SHU press release
Sheffield Hallam University has received funding to open more opportunities for students to experience work placements in some of the NHS’s frontline services.
A grant of nearly £50,000 has been awarded to the University by the Office for Students (OfS), as part of their Challenge Fund, part of the Strategic Interventions in Health Education Disciplines (SIHED) programme – which aims primarily to increase the number of students entering and completing small, specialist healthcare courses.
The funding will go towards improving work experience opportunities and pre-admission resources for all prospective students across three disciplines: diagnostic radiography, therapeutic radiography and operating department practice.
Julie Nightingale, professor of diagnostic imaging education, said: “The focus of this funding addresses the problem of prospective students accessing meaningful work experience such as visits to clinical practice to experience the ‘working world’ of a health professional prior to starting on healthcare courses.
“These visits are important to reassure students that they have made an informed career choice. This project focusses on three healthcare disciplines where accessing work experience can be challenging due to the busy ‘frontline’ nature of the departments. Namely diagnostic radiography, therapeutic radiography and operating department practice.”
In total, ten projects across the UK have been awarded a combined £440,000 by the OfS in a nationwide scheme which aims to attract more students to nursing, midwifery and allied healthcare courses – including orthoptics, podiatry, and therapeutic radiography.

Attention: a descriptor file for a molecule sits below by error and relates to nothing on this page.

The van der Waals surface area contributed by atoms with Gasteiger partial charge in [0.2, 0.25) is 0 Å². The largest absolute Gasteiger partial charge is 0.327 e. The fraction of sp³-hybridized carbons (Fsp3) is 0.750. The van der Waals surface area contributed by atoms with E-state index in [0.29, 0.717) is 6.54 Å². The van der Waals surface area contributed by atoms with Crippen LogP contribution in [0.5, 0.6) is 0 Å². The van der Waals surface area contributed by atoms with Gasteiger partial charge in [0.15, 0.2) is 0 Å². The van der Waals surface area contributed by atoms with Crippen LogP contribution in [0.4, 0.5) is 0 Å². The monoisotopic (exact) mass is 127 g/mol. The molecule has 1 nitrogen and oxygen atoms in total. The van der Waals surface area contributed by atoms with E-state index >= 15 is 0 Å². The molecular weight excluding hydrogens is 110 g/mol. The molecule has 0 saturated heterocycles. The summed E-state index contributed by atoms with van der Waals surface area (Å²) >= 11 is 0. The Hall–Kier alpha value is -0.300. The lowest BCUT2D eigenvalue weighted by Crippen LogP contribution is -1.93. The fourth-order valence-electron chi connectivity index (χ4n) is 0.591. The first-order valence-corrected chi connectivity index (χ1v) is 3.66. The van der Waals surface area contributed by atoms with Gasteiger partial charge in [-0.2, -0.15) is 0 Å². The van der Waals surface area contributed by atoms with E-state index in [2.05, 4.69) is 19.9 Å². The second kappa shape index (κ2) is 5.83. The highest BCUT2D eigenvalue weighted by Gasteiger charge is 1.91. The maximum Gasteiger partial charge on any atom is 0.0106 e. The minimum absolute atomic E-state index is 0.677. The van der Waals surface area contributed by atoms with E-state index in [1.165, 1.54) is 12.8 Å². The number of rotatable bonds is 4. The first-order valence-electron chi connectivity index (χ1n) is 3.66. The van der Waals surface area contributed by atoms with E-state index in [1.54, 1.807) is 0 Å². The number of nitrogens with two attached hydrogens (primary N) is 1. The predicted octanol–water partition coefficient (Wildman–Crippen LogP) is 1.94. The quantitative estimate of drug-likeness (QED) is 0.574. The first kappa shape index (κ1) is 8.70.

This award to Sheffield Hallam follows a previous OfS grant won by the Department of Allied Health Professions to study gender diversity in therapeutic radiography.
Professor Nightingale added: “Nationally, less than a quarter of applicants who wish to study the discipline are male. Having a diverse and balanced workforce benefits everyone; patients and staff alike. We are nearing completion of this project and our findings will increase awareness of the profession and will widen participation by encouraging more males to apply.”
The University is the largest provider of health and social care education in England. With courses covering all aspects of healthcare including: nursing, midwifery, allied health, social care and sport, its curriculum creates the skilled workforce the NHS needs to deliver better long-term health outcomes for the nation.
From ground-breaking research to extensive and pioneering training programmes, Sheffield Hallam University is a national leader in creating innovative solutions that enable healthier lives.